The SPEAKER stated that the amendment of
the gentleman from Massachusetts had the prece-
Mr. ADAMS, after some remarks, called for the
yeas and nays on his motion; which, having been
ordered, resulted in yeas 91, nays 95, as follows:
YEAS—Messrs. Adams, Anderson, Barnard,
Beardsley, Benton, William J. Brown, Jeremiah
Brown, Buffington, Jeremiah E. Cary, Carroll,
Catlin, Clingman, Clinton, Collamer, Cranston,
Dana, Richard D. Davis, Dean, Dickey, Dilling-
ham, Dunlap, Ellis, Elmer, Fish, Florence, Foot,
Frick, Giddings, Grinnell, Hale, Hamlin, Hardin,
Harper, Henley, Herrick, Hubbell, Hudson, Hun-
gerford, Washington Hunt, James B. Hunt, Jo-
seph R. Ingersoll, Irvin, Jenks, Perley B.
Johnson, Kennedy, Daniel P. King, Kirkpatrick,
Leonard, Maclay, McClellan, McDowell, Mcll-
vaine, Marsh, Edward J. Morris, Joseph Morris,
Moseley, Owen, Parmenter, Patterson, Pettit, Phoe-
nix, Elisha R. Potter, Emery D. Potter, Ramsey,
Rathbun, Charles M. Read, Robinson, Rodney,
Rogers, Sample, Schenck, Thomas H. Seymour,
David L. Seymour, Simons, Albert Smith, John T.
Smith, Thomas Smith, Stetson, John Stewart,
Sykes, Tilden, Tyler, Vance, Vanmeter, Vinton,
Wheaton, White, Williams, Winthrop, William
Wiight, and Joseph A. Wright—9].
NAYS—Messrs. Arrington, Atkinson, Barringer,
Belser, Bidlack, Black of Pennsylvania, Black of
South Carolina, Blackwell, Bossier, Bower, Bowlin,
Boyd, Jacob Brinkerhoff, Brodhead, Aaron V.
Brown, Milton Brown, Burke, Caldwell, Campbell,
Augustus A. Chapman, Chappell, Chilton, Cobb,
Coles, Cross, Cullom, Daniel, Garrett Davis, John
W. Davis, Deberry, Dellet, Douglass, Dromgoole,
Farlee, Ficklin, French, Gilmer, Willis Green,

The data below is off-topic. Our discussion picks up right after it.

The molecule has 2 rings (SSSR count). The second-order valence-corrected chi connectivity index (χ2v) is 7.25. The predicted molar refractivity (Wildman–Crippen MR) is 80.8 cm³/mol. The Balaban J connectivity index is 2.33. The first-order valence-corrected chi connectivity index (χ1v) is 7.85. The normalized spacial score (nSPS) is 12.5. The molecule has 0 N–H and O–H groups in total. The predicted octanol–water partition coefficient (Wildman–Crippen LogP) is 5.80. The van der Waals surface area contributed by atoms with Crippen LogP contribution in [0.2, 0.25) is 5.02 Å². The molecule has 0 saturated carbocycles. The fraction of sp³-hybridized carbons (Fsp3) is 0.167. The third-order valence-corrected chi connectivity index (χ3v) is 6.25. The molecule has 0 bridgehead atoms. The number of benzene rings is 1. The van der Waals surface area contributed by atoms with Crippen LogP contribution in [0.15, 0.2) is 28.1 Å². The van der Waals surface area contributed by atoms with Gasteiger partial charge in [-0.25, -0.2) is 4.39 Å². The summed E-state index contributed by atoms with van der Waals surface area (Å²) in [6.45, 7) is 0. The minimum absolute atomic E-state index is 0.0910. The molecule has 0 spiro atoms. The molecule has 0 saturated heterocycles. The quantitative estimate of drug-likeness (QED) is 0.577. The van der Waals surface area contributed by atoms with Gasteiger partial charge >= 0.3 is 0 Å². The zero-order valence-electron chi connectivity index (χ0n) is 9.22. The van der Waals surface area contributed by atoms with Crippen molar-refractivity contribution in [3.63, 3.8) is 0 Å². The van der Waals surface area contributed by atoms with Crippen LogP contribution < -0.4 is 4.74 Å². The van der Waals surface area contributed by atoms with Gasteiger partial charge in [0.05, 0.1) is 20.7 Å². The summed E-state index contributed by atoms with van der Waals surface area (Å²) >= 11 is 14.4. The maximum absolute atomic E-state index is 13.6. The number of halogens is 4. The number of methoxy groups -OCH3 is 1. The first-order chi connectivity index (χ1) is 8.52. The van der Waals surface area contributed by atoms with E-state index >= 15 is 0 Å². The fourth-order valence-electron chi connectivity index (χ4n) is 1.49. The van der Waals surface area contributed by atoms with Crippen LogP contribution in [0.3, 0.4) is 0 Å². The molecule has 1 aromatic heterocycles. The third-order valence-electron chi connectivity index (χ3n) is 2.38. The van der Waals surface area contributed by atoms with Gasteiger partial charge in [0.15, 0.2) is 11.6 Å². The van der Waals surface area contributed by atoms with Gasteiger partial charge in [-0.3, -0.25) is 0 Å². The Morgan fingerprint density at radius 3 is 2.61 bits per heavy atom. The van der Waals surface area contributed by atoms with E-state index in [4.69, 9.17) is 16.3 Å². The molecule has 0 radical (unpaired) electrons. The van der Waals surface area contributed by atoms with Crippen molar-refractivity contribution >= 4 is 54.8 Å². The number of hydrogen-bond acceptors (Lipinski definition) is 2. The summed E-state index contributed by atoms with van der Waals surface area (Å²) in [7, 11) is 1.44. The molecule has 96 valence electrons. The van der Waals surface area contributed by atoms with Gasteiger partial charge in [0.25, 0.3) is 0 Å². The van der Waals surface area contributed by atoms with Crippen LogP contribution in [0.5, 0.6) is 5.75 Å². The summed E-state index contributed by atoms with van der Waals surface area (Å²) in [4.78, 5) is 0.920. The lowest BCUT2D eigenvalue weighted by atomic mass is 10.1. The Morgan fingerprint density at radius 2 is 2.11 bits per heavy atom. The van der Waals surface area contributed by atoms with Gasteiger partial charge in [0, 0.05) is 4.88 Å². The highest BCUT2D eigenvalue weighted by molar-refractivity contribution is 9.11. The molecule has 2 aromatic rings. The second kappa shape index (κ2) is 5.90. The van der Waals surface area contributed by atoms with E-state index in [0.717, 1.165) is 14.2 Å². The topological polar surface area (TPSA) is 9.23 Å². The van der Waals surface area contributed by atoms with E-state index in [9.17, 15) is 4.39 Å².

Grider, Haralson, Hays, Holmes, Hoge, Hop-
kins, Houston, Hubard, Hughes, Charles J. In-
gersoll, Jameson, Cave Johnson, Andrew Johnson,
George W. Jones, Preston King, Labranche, Lewis,
Lucas, Lumpkin, MeCauslen, McClernand, McCon-
nell, McKay, Moore, Murphy, Newton, Norris,
Payne, Peyton, Pratt, Rayner, David S. Reid, Red-
ing, Relfe, Rhett, Ritter, Russell, St. John, Saun-
ders, Senter, Simpson, Slidell, Robert Smith, Steen-
rod, Stiles, Stone, Strong, Taylor, Thomasson,
Thompson, Tibbatts, Weller, Wentworth, Wil-
kins, Wise, Woodward, and Yost—95.
So the amendment was rejected.
Mr. WISE then renewed his amendment; and
Mr. ADAMS moved to amend it, by striking
out also the first part of the clause, which allowed
a majority of the House to suspend the rules at any
time, for the purpose of going into Committee of the
Mr. WISE having accepted the amendment of
Mr. Adams as a modification of his amendment, it
was read as follows:
Strike out from the 131st rule the following
"But the House may at any time, by a vote of a
majority of the members present, suspend the rules
and oidcrs for the puipose of going into Committee
of the Whole on the state of the Union, and, also,
of pioviding for the discharge of the committee
from the consideration of any bill leferred to it, af-
ter acting, without debate, on all amendments pend-
ing, and that may be offered."
Mr. WISE said he would accept the modifica-
tion proposed by the gentleman from Mas-'nehusetts;
but, inasmuch as many gentlemen might desire that
majority should have the privilege of going into
Committee of the Whole oil the state of the Union,
while they might not desire that they should lia^e
the power of putting ail end to the debate, he would
ask for a division of the question.
Mr. HOPKINS saul he had had some little ex-
perience in matteis of this kind, and he had seen
the inconvenience resulting from requnmg a vote of
two-thirds m order to put an end to debate, while
a mere majority is held responsible to the country
for any misapplication of time. If a majority be re-
sponsible for the proper conduct of the business'of
the .House, a majority should also have the right to
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United States. Congress. The Congressional Globe, Volume 13, Part 1: Twenty-Eighth Congress, First Session, book, 1844; Washington D.C.. (texashistory.unt.edu/ark:/67531/metapth2367/m1/28/: accessed May 29, 2017), University of North Texas Libraries, The Portal to Texas History, texashistory.unt.edu; crediting UNT Libraries Government Documents Department.